were at first confined to autonomy (“a free Latvia in
a free Russia”), but full independence was proclaimed
in Riga on November 18, 1918. The War of Liberation that followed
was another very chaotic period in Latvia’s history.
By the spring of 1919 there were actually three governments.
Eastern Latvia was cleared of Bolshevik forces by Polish,
Latvian and German troops in early 1920. A freely elected
Constituent Assembly was convened on May 1, 1920 and adopted
the liberal constitution, the Satversme in February
1922—the constitution that is still in use in Latvia
today, vesting power in the people of Latvia.
17, 1940 Russian forces occupied the country. The ensuing
months would become known in Latvia as Baigais Gads,
the Year of Horror. Mass arrests, disappearances, and deportations
culminated on the night of June 14, 1941. Prior to the German
invasion, in less than a year, at least 27,586 persons were
arrested; most were deported and 945 persons were shot. Police
units established by occupation authority actively participated
in the Holocaust—80,000-100,000 Latvian citizens were
killed during Nazi occupation. The Soviets reoccupied the
country in 1944-45 and further mass deportations followed
as the country was forcibly Sovietized; 42,975 persons were
deported in 1949. Finally on May 4, 1990, the Supreme Soviet
of the Latvian SSR adopted the Declaration of the Restoration
of Independence of the Republic of Latvia, subject to a transition
period that came to an end on August 21, 1991.
Argument between a Blossom and an Ax
Don't scream at the linden.
She will bloom in her time.
If you like it—look at her blossoms;
If you don't—don't look.
That is all you can do.
And, of course,
At any moment you can cut the tree down:
In an argument between a blossom and an ax
The winner will always be the ax.
But after that, don't forget
To wipe your boots in the blossoms.
No silk in the whole world
Is gentler than linden blossoms.
And do not be afraid of those bees
That your boots crush into the ground.
For her stinging your boot
The bee pays with her life.
1990s and early 21st century, Latvia has focused on “rejoining
Europe”; its two major goals, NATO and European Union
membership, were achieved in 2004. After a difficult transition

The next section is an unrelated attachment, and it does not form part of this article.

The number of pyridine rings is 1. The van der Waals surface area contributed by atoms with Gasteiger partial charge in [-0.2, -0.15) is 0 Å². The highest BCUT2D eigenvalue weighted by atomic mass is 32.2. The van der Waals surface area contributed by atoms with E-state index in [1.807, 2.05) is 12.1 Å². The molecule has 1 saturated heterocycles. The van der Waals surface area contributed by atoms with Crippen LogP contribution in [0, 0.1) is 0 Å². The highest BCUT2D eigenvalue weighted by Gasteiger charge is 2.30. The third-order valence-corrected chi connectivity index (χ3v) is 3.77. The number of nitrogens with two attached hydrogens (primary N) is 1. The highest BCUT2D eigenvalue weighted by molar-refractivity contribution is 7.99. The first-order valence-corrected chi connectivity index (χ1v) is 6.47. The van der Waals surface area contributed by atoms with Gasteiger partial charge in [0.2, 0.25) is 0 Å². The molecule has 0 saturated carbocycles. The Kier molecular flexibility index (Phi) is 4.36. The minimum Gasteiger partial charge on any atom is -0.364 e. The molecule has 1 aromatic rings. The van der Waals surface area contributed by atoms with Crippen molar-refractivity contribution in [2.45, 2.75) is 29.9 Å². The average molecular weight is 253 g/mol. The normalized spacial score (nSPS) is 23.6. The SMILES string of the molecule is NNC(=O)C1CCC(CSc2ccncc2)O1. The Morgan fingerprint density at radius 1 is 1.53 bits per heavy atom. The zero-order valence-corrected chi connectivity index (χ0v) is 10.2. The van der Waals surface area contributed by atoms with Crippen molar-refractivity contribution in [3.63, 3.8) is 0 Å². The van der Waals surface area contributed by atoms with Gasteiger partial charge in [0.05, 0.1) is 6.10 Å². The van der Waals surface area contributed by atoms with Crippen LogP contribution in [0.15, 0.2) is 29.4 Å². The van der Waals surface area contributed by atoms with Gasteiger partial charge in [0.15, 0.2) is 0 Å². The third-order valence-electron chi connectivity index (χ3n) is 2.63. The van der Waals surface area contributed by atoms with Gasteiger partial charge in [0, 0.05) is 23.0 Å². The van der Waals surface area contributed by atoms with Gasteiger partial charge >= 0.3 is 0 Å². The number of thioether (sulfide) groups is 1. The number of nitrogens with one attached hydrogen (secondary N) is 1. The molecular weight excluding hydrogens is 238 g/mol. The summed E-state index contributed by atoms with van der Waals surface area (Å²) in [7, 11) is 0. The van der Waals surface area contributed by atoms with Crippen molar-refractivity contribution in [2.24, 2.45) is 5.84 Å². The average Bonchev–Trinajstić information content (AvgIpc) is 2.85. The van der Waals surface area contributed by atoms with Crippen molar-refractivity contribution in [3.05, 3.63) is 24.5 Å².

to a liberal economy and its reorientation toward Western
Europe, Latvia still has one of the lowest standards of living
in the EU, though its economy has one of the highest growth
rates. An argument over the history of the Christmas tree
is doubtless refreshing after such centuries of decimation
View of Riga
* * *
the most revered events in Latvian culture is the Midsummer
Festival of Ligo or Jani—a celebration
of the summer solstice and the feast day of St. John the Baptist.
While ostensibly a Christian festival, its pagan roots are
unmistakable. Ligo takes place every year on the
night between June 23rd and 24th, the shortest night of the
year. It is customary for people to go to the countryside
for Ligo, traditionally wreaths of leaves and flowers
are worn on the head. If a man is named Janis (John), the
wreath will be made of oak leaves. In the early evening of
the 23rd, fires are lit around which people will chat, sing
and dance until the early hours of the following day. It is
considered lucky to jump over these fires. Cheese flavored
with caraway and a drink made from birch sap are traditional
at Ligo firesides. Throughout the night it is not
unusual to see young couples slip quietly off into the woods
in search of a non-existence “fern flower”.
The people, not believing anymore in the power of heaven,
Did not put the roof on the church.
Trees have walked into the church
And pray for our sins.
They pray to the sun and the air
And the waters' holy spirit:
—Blueness, forgive them, for they
Know not what they do!—
The gnarled arms reach toward heaven,
With humped backs the trees are begging,
And perhaps already their prayer has been heard;
For so peacefully sunlit is Ludza
That the reflection of the lakes stately
Walks through the quiet streets
And the crow looks with his blue eye
Into the face of the bypasser
And with a tilted head listens
Whether the aspen's catkins begin to break open . . .
And maybe others don't know it,
But Ludza knows what she does.
story of the soil collection in Latvia is very interesting.
ReGina Norlinde was another in a series of “earth angels”
who came to us through the Doreen Virtue online newsletter.
She collected her soil in Salaspils, 25 kilometers from Riga,
writing, “My relatives and her family helped me out
to collect the soil. Her family has a vegetable garden in
Salaspils. There they live in Latvia’s capital, Riga,
and Salaspils is the closest place for people from the city
to get away and do some garden work. The soil comes from the
Coopezahve Complex Rukt. People who live
in the city come out there to grow their own vegetables, their
chance to be in nature.” ReGina actually lives in Glasgow
but was visiting relatives in Latvia and decided to contribute
her homeland Latvian soil to the Common Ground 191 project.
The interesting part of the story
is that here in Laguna Beach, California, home of the Common
Ground 191 project, a belly dance class is offered through
the Parks and Recreation Department. One night, the teacher
had a new student named ReGina, who was visiting from Scotland.